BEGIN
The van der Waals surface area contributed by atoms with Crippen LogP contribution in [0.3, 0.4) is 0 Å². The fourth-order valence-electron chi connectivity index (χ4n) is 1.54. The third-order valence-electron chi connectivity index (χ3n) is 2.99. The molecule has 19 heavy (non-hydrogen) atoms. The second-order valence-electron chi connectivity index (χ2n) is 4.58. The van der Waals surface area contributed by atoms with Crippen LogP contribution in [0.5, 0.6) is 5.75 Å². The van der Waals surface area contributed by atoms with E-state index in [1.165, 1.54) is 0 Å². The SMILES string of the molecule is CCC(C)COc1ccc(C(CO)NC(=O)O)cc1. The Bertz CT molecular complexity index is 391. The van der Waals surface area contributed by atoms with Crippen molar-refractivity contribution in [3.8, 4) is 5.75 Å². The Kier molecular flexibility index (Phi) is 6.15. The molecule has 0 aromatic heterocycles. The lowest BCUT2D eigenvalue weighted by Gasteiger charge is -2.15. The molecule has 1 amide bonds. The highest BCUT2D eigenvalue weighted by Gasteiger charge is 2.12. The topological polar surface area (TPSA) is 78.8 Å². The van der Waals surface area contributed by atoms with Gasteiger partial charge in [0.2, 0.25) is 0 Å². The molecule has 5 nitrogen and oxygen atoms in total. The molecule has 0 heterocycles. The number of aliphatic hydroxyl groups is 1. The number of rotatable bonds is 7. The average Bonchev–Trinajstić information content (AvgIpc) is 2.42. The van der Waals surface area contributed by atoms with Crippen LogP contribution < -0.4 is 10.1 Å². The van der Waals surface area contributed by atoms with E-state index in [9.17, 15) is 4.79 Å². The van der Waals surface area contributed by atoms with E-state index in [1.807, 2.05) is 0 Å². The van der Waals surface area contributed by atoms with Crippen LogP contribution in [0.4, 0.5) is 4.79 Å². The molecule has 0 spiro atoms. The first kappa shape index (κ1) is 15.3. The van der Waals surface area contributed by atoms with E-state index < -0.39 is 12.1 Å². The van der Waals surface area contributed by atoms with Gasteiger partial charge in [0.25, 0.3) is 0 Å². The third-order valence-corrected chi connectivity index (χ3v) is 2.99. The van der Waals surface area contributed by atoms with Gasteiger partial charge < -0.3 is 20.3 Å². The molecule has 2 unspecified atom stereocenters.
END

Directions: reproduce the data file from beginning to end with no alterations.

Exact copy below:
The van der Waals surface area contributed by atoms with Crippen LogP contribution in [0.3, 0.4) is 0 Å². The fourth-order valence-electron chi connectivity index (χ4n) is 1.54. The third-order valence-electron chi connectivity index (χ3n) is 2.99. The molecule has 19 heavy (non-hydrogen) atoms. The second-order valence-electron chi connectivity index (χ2n) is 4.58. The van der Waals surface area contributed by atoms with Crippen LogP contribution in [0.5, 0.6) is 5.75 Å². The van der Waals surface area contributed by atoms with E-state index in [1.165, 1.54) is 0 Å². The SMILES string of the molecule is CCC(C)COc1ccc(C(CO)NC(=O)O)cc1. The Bertz CT molecular complexity index is 391. The van der Waals surface area contributed by atoms with Crippen molar-refractivity contribution in [3.8, 4) is 5.75 Å². The Kier molecular flexibility index (Phi) is 6.15. The molecule has 0 aromatic heterocycles. The lowest BCUT2D eigenvalue weighted by Gasteiger charge is -2.15. The molecule has 1 amide bonds. The highest BCUT2D eigenvalue weighted by Gasteiger charge is 2.12. The topological polar surface area (TPSA) is 78.8 Å². The van der Waals surface area contributed by atoms with Gasteiger partial charge in [0.2, 0.25) is 0 Å². The molecule has 5 nitrogen and oxygen atoms in total. The molecule has 0 heterocycles. The number of aliphatic hydroxyl groups is 1. The number of rotatable bonds is 7. The average Bonchev–Trinajstić information content (AvgIpc) is 2.42. The van der Waals surface area contributed by atoms with Crippen LogP contribution < -0.4 is 10.1 Å². The van der Waals surface area contributed by atoms with E-state index in [9.17, 15) is 4.79 Å². The van der Waals surface area contributed by atoms with E-state index in [1.807, 2.05) is 0 Å². The van der Waals surface area contributed by atoms with Crippen LogP contribution in [0.4, 0.5) is 4.79 Å². The molecule has 0 spiro atoms. The first kappa shape index (κ1) is 15.3. The van der Waals surface area contributed by atoms with E-state index < -0.39 is 12.1 Å². The van der Waals surface area contributed by atoms with Gasteiger partial charge in [0.25, 0.3) is 0 Å². The third-order valence-corrected chi connectivity index (χ3v) is 2.99. The van der Waals surface area contributed by atoms with Gasteiger partial charge < -0.3 is 20.3 Å². The molecule has 2 unspecified atom stereocenters.